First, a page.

Editor Judith Riess discusses implementation of new, safe, work practices

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Editor in Chief Judith Riess suggests the successful implementation of new, safe, work practices must be initiated by those who work within the healthcare sector.

All aspects of healthcare are changing. Patient safety is a global priority and when we hear that the mortality rate due to error equates to five jumbo jets crashing once a week there is no hue and cry from the public or the government as there would be if it were airliner crashes. World train crashes warrant more coverage!

Why is this the case? No healthcare professional goes into medicine to kill patients! They enter the profession to give care and save lives. Given how complicated our bodies and brains are, it is not surprising medical science does not understand all of the intricate workings of either.

Forty years of research has been done to cure cancer but the reduction in cancer rates occurred more from smoking cessation than all research.

The healthcare profession is well aware of the problems and have for the last 20 years made changes in education, training and embraced technology to rectify the problem. However, with all the changes in the educational system and in the reduction of work hours and new technologies the problem still exists.

In the US in the early 2000s the ACGME limited working hours for resident staff from 100 hours to 80 hours per week (still the highest in the world with Sweden the lowest at 35) citing patient safety and resident burnout as the reason. In reality, pressure from organizations and politicians because of media coverage of error and mistakes influenced the decision. Advocates for the change felt care of patients and learning would both improve.

Ironically in a recent study in Journal of General Internal Medicine that looked at the difference in mortality rates pre and post reduced work hours there was no significant change in mortality. However, there was a perception that hand-off of patients post reduced work hours was not as efficient.

There have been tremendous technological advances that help doctors diagnose (ultra sound, advanced MRI) and treat disease and enhanced surgical procedures (minimally invasive surgery and now robotic surgery) that are less invasive for the patient. However, the problem still exists.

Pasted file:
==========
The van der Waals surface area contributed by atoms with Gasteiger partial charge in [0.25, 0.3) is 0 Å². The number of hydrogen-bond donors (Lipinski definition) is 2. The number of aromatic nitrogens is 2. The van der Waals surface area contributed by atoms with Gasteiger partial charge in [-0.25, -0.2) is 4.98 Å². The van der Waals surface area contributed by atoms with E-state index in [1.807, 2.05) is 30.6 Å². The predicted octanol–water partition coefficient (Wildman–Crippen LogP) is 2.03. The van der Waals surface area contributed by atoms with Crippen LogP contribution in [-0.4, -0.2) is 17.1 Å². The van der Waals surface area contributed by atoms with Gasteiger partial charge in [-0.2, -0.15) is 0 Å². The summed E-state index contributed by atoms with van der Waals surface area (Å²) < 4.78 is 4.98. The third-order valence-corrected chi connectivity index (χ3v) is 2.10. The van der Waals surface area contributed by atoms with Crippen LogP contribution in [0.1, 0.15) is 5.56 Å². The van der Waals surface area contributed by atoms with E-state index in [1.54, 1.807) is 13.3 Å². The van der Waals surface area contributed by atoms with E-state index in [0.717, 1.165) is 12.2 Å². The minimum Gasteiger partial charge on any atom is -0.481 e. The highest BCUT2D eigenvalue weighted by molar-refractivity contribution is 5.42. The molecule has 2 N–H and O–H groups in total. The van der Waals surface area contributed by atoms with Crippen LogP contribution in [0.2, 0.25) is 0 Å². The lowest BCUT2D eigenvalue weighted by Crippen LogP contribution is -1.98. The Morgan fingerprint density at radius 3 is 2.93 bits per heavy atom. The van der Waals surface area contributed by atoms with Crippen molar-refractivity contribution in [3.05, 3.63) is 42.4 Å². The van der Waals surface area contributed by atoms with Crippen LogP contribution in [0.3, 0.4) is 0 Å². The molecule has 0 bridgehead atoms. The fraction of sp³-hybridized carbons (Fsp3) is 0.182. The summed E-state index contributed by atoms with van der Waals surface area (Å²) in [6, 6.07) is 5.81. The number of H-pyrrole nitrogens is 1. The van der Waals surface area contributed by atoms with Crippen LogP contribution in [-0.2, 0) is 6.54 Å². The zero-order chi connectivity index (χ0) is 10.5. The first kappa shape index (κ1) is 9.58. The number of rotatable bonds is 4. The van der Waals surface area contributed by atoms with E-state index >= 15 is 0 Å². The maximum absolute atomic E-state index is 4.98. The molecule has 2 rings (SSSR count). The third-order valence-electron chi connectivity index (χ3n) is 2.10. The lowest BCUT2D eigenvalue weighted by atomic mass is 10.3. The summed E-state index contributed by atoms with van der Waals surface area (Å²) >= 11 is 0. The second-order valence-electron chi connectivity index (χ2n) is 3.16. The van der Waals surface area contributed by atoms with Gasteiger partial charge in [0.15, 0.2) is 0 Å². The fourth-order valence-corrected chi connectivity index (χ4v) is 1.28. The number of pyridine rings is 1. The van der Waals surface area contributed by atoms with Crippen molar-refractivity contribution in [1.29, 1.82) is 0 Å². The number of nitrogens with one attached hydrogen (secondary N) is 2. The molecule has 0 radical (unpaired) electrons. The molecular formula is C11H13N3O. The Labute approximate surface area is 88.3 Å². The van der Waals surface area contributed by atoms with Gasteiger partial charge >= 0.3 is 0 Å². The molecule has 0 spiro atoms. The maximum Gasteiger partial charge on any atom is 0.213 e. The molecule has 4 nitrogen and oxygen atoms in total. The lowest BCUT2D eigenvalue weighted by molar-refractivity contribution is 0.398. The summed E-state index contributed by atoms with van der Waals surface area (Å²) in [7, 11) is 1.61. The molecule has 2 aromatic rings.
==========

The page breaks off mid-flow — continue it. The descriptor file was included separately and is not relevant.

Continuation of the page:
Great strides have been made in team training and inter-professional training from the medical school, nursing school level to hospital teams working as units and in robotic surgery where every team member has a role to play and must communicate efficiently and effectively with all team members. Communication among and between healthcare teams, doctors, nurses, pharmacist, anesthesiologist is a top priority in current training and the problem still exist.

It has been estimated that 80% of avoidable errors in healthcare are due to failures of communication within and across the teams of people charged with the care of patients. The cost in lives and money of these errors is, by any calculation, unacceptable.

Reports also highlight the fact that Healthcare is now the most dangerous occupation for its workforce with over 650,000 workplace injuries a year (2010 figures). "We remain concerned that more workers are injured in the health care and social assistance industry sector than in any other, including construction and manufacturing, and this group of workers had one of the highest rates of injuries and illness at 5.2 cases for every 100 workers," Labor Secretary Hilda L. Solis said in October, 2011. And this is down from each of the prior year reports.

If we are to improve ‘patient safety,’ the watchword of our sector, as well as ‘workplace safety’ then we must improve the education and training of people working in healthcare.

Other high risk industries such as Nuclear Power and Airlines, whose existence depends on an exemplary safety record and which are held up to public scrutiny at a level not (yet) seen in Healthcare, have developed safety management systems and tools including robust training methods to equip their personnel to succeed.

They did so via a rigorous study of their processes and practices leading to a raft of standard operating procedures then standardized training and assessment of their personnel to ensure the successful implementation of those new, safe, work practices.

The demand from patient groups, government, learned bodies and the professions themselves is for Healthcare to now do the same. As in the industries mentioned above, this fundamental change to our sector must be initiated by those who work within it; the broader Healthcare community.

Published in  MEdSim magazine issue 3/2013


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